*Trigger warning – episode contains references to sexual abuse.

The crazy thing… was that I felt really guilty 

Has your teenager been groomed? Or are you a young person experiencing grooming? In this episode Emma Cantrell talks about her experience of grooming from the age of 12 over a number of years.

What does grooming mean?

The NSPCC defines grooming as follows:

  • Grooming is when someone builds a relationship, trust and emotional connection with a child or young person so they can manipulate, exploit and abuse them. Children and young people who are groomed can be sexually abused, exploited or trafficked. Anybody can be a groomer, no matter their age, gender or race.
Listen to the podcast here

What is grooming?

Emma explains how grooming happened to her, and how it progressed from something as simple as a little attention, to sexual abuse. In Emma’s case her groomer wasn’t even someone her family would have suspected. Listen to the episode to hear how easily it can happen.

What is online grooming and should parents be worried?

Online grooming can be of great concern to parents, because it’s often easier for a groomer’s behaviour to go unnoticed. However it’s important to remember that grooming happens in all kinds of situations, not just in an online arena.

If you’re worried about screen time or social media apps, this episode of the podcast with digital parenting coach Elizabeth is reassuring.

And if you’re anxious about your child’s online activity, Elizabeth’s advice is to talk to them, as early as possible, and on an ongoing basis, about how to stay safe online, and in relationships outside of the home.

What are the signs of grooming?

As a parent it’s natural to worry when your child begins a relationship that could lead to sexual activity, but sometimes it’s the less obvious connections that need to be examined.

As Emma explains, she was in a situation of trust when she was groomed. So how can parents spot the warning signs of grooming? Here are some of the signs of grooming behaviour you might like to keep in mind:

  • being secretive about how they’re spending their time, both online and offline
  • having an older boyfriend or girlfriend
  • suddenly having more money than usual, or new things like clothes and mobile phones that they can’t or won’t explain
  • drinking or taking drugs
  • spending more or less time online or on their devices.

What are the long term effects of grooming?

Emma explains in the episode how the long term effects of grooming impacted her adult life, from feeling insecure in her own value, to working too hard to compensate for what she saw as her flaws. Listen to hear how it impacted her at university and beyond, including her development of an eating disorder, as well as issues with self-esteem.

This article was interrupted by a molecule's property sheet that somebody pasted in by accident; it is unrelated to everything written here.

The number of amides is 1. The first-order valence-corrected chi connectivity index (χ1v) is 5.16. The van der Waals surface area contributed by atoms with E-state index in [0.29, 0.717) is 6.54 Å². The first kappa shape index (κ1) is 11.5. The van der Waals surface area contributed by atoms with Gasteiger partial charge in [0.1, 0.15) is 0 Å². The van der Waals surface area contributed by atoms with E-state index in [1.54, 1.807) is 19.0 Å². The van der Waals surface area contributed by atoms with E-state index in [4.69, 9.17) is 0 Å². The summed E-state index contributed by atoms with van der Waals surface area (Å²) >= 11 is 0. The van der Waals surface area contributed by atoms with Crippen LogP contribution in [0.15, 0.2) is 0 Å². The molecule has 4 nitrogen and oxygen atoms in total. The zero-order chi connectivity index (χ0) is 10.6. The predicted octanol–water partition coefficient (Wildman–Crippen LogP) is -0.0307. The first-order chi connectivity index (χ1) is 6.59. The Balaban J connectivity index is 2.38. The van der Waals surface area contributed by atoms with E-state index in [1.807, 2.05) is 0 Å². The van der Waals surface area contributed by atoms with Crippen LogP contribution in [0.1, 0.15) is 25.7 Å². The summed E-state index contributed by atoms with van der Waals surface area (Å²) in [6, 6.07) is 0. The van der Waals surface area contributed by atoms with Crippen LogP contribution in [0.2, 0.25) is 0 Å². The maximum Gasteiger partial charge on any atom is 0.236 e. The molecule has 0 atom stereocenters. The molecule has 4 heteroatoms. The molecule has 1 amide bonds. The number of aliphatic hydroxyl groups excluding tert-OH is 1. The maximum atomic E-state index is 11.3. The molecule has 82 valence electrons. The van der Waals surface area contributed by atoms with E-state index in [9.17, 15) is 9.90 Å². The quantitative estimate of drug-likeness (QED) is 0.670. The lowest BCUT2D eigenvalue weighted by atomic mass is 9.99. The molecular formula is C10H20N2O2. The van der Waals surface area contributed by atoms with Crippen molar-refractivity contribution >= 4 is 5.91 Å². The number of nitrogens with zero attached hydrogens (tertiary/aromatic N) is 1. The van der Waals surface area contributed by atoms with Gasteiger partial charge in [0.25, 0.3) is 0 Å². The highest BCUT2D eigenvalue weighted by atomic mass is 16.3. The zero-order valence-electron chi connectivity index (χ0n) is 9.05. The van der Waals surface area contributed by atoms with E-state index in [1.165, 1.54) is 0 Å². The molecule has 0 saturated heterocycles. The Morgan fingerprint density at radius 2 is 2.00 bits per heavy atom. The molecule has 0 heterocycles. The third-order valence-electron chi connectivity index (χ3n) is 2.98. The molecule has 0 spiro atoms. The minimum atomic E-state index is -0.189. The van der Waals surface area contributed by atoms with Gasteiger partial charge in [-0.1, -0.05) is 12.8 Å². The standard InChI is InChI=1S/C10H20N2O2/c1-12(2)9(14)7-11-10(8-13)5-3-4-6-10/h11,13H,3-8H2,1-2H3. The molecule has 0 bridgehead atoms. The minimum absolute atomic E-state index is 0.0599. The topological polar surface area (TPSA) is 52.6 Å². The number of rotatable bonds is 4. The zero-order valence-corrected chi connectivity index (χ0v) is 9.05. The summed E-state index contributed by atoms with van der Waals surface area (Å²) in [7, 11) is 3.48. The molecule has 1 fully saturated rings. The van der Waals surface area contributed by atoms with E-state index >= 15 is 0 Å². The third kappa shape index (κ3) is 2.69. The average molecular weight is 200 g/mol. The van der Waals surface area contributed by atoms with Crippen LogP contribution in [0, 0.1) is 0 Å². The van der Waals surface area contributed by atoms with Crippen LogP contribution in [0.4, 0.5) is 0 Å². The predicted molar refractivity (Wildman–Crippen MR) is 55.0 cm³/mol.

Where to find help if you have experienced grooming

Emma eventually sought help for her emotional health through therapy, but it wasn’t until then that she worked through her trauma over what had happened to her as a young teen.

Emma’s overriding message to young people going through the same is to talk. If you can’t tell your parents find someone else you trust to start the process of getting help.

Additional resources to support children at risk of abuse:

  • The NSPCC has a really good page on grooming
  • There’s also a great page on Childline UK for questions children might have about what

 

Who is Emma Cantrell?

Emma Cantrell is a charity founder and CEO, accidental runner and passionate Do Gooder. She has raised over £3m for small charities and can be found talking passionately about poverty, politics and her steadfast belief in the fundamental good in people to whoever will listen. She lives in Berkshire with her two children, Joni and Wilbur. 

You can find out more about Emma here:

Listen to the podcast:

You can find the episode in your usual podcast app, or if you prefer, you can listen online below, or through the podcast page.

 

 

Subscribe to the Teenage Kicks podcast

Thank you so much for listening! Subscribe now to the Teenage Kicks podcast to hear about the new series when it begins. I’ll be talking to some fabulous guests about difficult things that happened to them as teenagers – including losing a parent, being hospitalised with mental health problems, and battling an eating disorder – and how they overcame things to move on with their lives.

I’d love to hear from you if you have any suggestions for future topics on the Teenage Kicks podcast. Just email me on teenagekicks@gmail.com, or you can find me on Instagram and Twitter at @iamhelenwills. I appreciate every message, and love to hear from my listeners.

I’d love it if you’d rate and review the podcast on iTunes too – it would really help other people to find it. You can also find more from me on parenting teenagers on my blog Actually Mummy, and on Instagram and Twitter @iamhelenwills.

For information on your data privacy please visit Podcast.co. Please note that I am not a medical expert, and nothing in this blog or in the podcast should be taken as medical advice. If you’re worried about a young person please seek support from a medical professional.

 

Join me in the Teenage Kicks Facebook group!

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And if you’re stuck for how to engage with your teenager, this list of things for teens to do might be helpful.

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